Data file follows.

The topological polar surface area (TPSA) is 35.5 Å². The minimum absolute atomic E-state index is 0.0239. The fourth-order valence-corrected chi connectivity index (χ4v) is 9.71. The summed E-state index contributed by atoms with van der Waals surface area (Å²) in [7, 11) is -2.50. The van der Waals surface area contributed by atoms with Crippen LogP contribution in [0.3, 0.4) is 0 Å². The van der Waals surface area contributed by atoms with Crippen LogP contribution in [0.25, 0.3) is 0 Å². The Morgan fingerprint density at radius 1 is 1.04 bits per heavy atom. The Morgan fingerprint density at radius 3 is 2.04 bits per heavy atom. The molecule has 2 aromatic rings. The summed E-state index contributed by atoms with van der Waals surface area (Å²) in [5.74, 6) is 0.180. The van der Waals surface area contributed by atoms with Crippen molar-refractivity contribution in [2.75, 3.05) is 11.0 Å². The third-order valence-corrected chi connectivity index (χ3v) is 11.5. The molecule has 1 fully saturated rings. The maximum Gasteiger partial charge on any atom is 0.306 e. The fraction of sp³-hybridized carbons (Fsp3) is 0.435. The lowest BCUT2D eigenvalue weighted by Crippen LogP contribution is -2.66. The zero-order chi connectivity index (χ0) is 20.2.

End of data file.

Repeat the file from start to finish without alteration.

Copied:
The topological polar surface area (TPSA) is 35.5 Å². The minimum absolute atomic E-state index is 0.0239. The fourth-order valence-corrected chi connectivity index (χ4v) is 9.71. The summed E-state index contributed by atoms with van der Waals surface area (Å²) in [7, 11) is -2.50. The van der Waals surface area contributed by atoms with Crippen LogP contribution in [0.3, 0.4) is 0 Å². The van der Waals surface area contributed by atoms with Crippen LogP contribution in [0.25, 0.3) is 0 Å². The Morgan fingerprint density at radius 1 is 1.04 bits per heavy atom. The Morgan fingerprint density at radius 3 is 2.04 bits per heavy atom. The molecule has 2 aromatic rings. The summed E-state index contributed by atoms with van der Waals surface area (Å²) in [5.74, 6) is 0.180. The van der Waals surface area contributed by atoms with Crippen molar-refractivity contribution in [2.75, 3.05) is 11.0 Å². The third-order valence-corrected chi connectivity index (χ3v) is 11.5. The molecule has 1 fully saturated rings. The maximum Gasteiger partial charge on any atom is 0.306 e. The fraction of sp³-hybridized carbons (Fsp3) is 0.435. The lowest BCUT2D eigenvalue weighted by Crippen LogP contribution is -2.66. The zero-order chi connectivity index (χ0) is 20.2.